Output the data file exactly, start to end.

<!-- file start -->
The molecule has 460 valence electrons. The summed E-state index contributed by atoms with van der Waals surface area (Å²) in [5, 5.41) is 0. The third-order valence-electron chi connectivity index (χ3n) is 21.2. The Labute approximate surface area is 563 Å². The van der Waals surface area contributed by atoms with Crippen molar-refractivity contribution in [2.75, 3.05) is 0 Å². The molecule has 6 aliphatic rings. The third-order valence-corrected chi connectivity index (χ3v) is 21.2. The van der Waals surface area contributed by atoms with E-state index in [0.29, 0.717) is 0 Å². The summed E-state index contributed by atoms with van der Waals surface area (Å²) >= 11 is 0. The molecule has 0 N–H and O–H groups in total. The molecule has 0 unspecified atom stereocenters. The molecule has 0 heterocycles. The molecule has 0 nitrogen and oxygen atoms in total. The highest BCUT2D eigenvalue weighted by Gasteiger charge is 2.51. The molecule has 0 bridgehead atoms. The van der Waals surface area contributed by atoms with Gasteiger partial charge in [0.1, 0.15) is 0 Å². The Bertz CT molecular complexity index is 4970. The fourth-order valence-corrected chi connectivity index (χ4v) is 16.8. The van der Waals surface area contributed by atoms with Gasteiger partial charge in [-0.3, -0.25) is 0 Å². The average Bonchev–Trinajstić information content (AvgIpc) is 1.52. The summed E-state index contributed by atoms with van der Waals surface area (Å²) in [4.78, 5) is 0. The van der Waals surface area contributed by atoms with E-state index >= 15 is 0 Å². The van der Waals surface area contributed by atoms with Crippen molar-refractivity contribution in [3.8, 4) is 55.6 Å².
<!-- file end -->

The molecule has 460 valence electrons. The summed E-state index contributed by atoms with van der Waals surface area (Å²) in [5, 5.41) is 0. The third-order valence-electron chi connectivity index (χ3n) is 21.2. The Labute approximate surface area is 563 Å². The van der Waals surface area contributed by atoms with Crippen molar-refractivity contribution in [2.75, 3.05) is 0 Å². The molecule has 6 aliphatic rings. The third-order valence-corrected chi connectivity index (χ3v) is 21.2. The van der Waals surface area contributed by atoms with E-state index in [0.29, 0.717) is 0 Å². The summed E-state index contributed by atoms with van der Waals surface area (Å²) >= 11 is 0. The molecule has 0 N–H and O–H groups in total. The molecule has 0 unspecified atom stereocenters. The molecule has 0 heterocycles. The molecule has 0 nitrogen and oxygen atoms in total. The highest BCUT2D eigenvalue weighted by Gasteiger charge is 2.51. The molecule has 0 bridgehead atoms. The van der Waals surface area contributed by atoms with Gasteiger partial charge in [0.1, 0.15) is 0 Å². The Bertz CT molecular complexity index is 4970. The fourth-order valence-corrected chi connectivity index (χ4v) is 16.8. The van der Waals surface area contributed by atoms with Gasteiger partial charge in [-0.3, -0.25) is 0 Å². The average Bonchev–Trinajstić information content (AvgIpc) is 1.52. The summed E-state index contributed by atoms with van der Waals surface area (Å²) in [4.78, 5) is 0. The van der Waals surface area contributed by atoms with E-state index >= 15 is 0 Å². The van der Waals surface area contributed by atoms with Crippen molar-refractivity contribution in [3.8, 4) is 55.6 Å².